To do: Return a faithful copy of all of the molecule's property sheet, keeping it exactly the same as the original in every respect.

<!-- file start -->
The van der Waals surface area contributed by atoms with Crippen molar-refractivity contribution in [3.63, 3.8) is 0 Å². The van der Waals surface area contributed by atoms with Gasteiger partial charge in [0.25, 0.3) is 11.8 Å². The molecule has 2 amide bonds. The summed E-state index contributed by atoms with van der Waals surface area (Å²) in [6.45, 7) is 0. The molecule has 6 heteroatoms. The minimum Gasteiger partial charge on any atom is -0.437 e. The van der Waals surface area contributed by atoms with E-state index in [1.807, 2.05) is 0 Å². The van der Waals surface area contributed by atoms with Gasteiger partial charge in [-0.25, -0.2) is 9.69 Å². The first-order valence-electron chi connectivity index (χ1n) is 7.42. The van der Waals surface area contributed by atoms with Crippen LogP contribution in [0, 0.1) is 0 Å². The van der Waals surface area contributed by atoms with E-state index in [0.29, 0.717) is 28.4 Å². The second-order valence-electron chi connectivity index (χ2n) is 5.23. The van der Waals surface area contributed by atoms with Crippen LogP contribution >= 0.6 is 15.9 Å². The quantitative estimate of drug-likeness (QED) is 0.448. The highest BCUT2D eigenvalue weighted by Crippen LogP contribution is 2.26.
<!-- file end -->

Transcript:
The van der Waals surface area contributed by atoms with Crippen molar-refractivity contribution in [3.63, 3.8) is 0 Å². The van der Waals surface area contributed by atoms with Gasteiger partial charge in [0.25, 0.3) is 11.8 Å². The molecule has 2 amide bonds. The summed E-state index contributed by atoms with van der Waals surface area (Å²) in [6.45, 7) is 0. The molecule has 6 heteroatoms. The minimum Gasteiger partial charge on any atom is -0.437 e. The van der Waals surface area contributed by atoms with E-state index in [1.807, 2.05) is 0 Å². The van der Waals surface area contributed by atoms with Gasteiger partial charge in [-0.25, -0.2) is 9.69 Å². The first-order valence-electron chi connectivity index (χ1n) is 7.42. The van der Waals surface area contributed by atoms with Crippen LogP contribution in [0, 0.1) is 0 Å². The van der Waals surface area contributed by atoms with E-state index in [0.29, 0.717) is 28.4 Å². The second-order valence-electron chi connectivity index (χ2n) is 5.23. The van der Waals surface area contributed by atoms with Crippen LogP contribution >= 0.6 is 15.9 Å². The quantitative estimate of drug-likeness (QED) is 0.448. The highest BCUT2D eigenvalue weighted by Crippen LogP contribution is 2.26.